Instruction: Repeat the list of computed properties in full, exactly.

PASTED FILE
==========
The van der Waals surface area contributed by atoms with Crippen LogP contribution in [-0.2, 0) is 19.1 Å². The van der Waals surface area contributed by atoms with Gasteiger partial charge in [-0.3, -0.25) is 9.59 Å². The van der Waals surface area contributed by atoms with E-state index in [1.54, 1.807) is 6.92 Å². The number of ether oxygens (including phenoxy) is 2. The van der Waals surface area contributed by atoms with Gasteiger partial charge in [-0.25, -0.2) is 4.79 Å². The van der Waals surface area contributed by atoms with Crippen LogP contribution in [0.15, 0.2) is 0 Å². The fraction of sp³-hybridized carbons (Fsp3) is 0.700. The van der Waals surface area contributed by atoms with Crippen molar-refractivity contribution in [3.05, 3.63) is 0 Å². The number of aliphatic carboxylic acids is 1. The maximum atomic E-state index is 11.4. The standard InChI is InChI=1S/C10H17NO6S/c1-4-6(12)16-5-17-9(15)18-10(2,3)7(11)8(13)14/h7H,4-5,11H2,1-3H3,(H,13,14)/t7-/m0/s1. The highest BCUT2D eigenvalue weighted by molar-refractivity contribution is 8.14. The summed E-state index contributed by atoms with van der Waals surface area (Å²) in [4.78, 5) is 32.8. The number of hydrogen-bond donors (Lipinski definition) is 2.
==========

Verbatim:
The van der Waals surface area contributed by atoms with Crippen LogP contribution in [-0.2, 0) is 19.1 Å². The van der Waals surface area contributed by atoms with Gasteiger partial charge in [-0.3, -0.25) is 9.59 Å². The van der Waals surface area contributed by atoms with E-state index in [1.54, 1.807) is 6.92 Å². The number of ether oxygens (including phenoxy) is 2. The van der Waals surface area contributed by atoms with Gasteiger partial charge in [-0.25, -0.2) is 4.79 Å². The van der Waals surface area contributed by atoms with Crippen LogP contribution in [0.15, 0.2) is 0 Å². The fraction of sp³-hybridized carbons (Fsp3) is 0.700. The van der Waals surface area contributed by atoms with Crippen molar-refractivity contribution in [3.05, 3.63) is 0 Å². The number of aliphatic carboxylic acids is 1. The maximum atomic E-state index is 11.4. The standard InChI is InChI=1S/C10H17NO6S/c1-4-6(12)16-5-17-9(15)18-10(2,3)7(11)8(13)14/h7H,4-5,11H2,1-3H3,(H,13,14)/t7-/m0/s1. The highest BCUT2D eigenvalue weighted by molar-refractivity contribution is 8.14. The summed E-state index contributed by atoms with van der Waals surface area (Å²) in [4.78, 5) is 32.8. The number of hydrogen-bond donors (Lipinski definition) is 2.